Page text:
In the continuing saga of the sometimes ethics-challenged Texas Supreme Court, Justice Nathan Hecht was ordered to pay a $29,000 fine yesterday for accepting an illegal campaign contribution and failing to report it. Here are excerpts from a Dallas Morning News article today:
In a public hearing before the decision of the Texas Ethics Commission, Justice Hecht rigorously denied the accusation that a cut rate he received on a legal bill – ironically stemming from his defense of an earlier ethical question – was a gift of services that amounted to a political contribution.
The commission ruled otherwise, finding that the services exceeded legal limits on what judges can accept and that he failed to report the gift on his state disclosure reports.
“I’m disappointed, but I respect the commission’s decision,” Justice Hecht said after the four-hour hearing. He added that he is weighing whether to appeal the judgment in state district court.
The ethics complaint dovetails with a May 2006 admonishment leveled by the Texas Commission on Judicial Conduct, which reprimanded Justice Hecht for publicly supporting the nomination of Harriet Miers to the U.S. Supreme Court. Judicial canons prohibit judges from taking sides on political questions.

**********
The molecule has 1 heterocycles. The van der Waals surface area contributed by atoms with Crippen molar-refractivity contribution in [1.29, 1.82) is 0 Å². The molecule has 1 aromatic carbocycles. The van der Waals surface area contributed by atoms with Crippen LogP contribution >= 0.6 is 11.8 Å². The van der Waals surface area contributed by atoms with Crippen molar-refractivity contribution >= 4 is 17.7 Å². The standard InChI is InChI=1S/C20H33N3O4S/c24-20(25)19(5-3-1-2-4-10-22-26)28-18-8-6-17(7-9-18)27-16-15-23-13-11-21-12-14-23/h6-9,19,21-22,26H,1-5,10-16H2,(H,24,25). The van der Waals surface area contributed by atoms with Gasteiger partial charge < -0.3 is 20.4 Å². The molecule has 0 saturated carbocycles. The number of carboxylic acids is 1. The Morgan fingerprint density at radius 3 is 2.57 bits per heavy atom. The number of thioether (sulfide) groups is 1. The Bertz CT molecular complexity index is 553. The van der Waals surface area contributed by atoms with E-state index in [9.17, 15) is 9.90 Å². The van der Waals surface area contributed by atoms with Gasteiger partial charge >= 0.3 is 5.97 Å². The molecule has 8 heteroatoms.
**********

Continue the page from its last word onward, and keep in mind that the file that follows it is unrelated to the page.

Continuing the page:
Justice Hecht successfully challenged the admonishment before a special court, which found he was exercising free speech rights in defending the qualifications of Ms. Miers, a longtime friend. But his one-year legal fight resulted in a $476,000 lawyer tab.
Alex Winslow of Texas Watch, a consumer group, said that he was pleased with the commission’s finding, although the $29,000 penalty was a small fraction of the potential fine. “That said, this represents accountability for Justice Hecht,” he said.